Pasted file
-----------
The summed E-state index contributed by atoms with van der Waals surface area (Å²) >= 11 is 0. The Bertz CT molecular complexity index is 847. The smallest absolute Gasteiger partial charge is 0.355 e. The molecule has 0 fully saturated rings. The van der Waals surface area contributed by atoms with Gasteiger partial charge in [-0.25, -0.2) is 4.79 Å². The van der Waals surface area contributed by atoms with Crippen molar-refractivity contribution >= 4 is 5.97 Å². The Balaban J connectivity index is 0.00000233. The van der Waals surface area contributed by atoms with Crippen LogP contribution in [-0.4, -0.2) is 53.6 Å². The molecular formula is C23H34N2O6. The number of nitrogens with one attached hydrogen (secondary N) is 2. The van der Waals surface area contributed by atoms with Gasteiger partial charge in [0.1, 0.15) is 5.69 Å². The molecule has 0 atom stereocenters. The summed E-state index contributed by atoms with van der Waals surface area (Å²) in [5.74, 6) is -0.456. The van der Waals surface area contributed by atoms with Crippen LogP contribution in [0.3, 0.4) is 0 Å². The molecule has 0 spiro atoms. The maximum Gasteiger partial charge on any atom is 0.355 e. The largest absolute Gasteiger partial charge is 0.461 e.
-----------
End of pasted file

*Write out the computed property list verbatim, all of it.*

The summed E-state index contributed by atoms with van der Waals surface area (Å²) >= 11 is 0. The Bertz CT molecular complexity index is 847. The smallest absolute Gasteiger partial charge is 0.355 e. The molecule has 0 fully saturated rings. The van der Waals surface area contributed by atoms with Gasteiger partial charge in [-0.25, -0.2) is 4.79 Å². The van der Waals surface area contributed by atoms with Crippen molar-refractivity contribution >= 4 is 5.97 Å². The Balaban J connectivity index is 0.00000233. The van der Waals surface area contributed by atoms with Crippen LogP contribution in [-0.4, -0.2) is 53.6 Å². The molecular formula is C23H34N2O6. The number of nitrogens with one attached hydrogen (secondary N) is 2. The van der Waals surface area contributed by atoms with Gasteiger partial charge in [0.1, 0.15) is 5.69 Å². The molecule has 0 atom stereocenters. The summed E-state index contributed by atoms with van der Waals surface area (Å²) in [5.74, 6) is -0.456. The van der Waals surface area contributed by atoms with Crippen LogP contribution in [0.3, 0.4) is 0 Å². The molecule has 0 spiro atoms. The maximum Gasteiger partial charge on any atom is 0.355 e. The largest absolute Gasteiger partial charge is 0.461 e.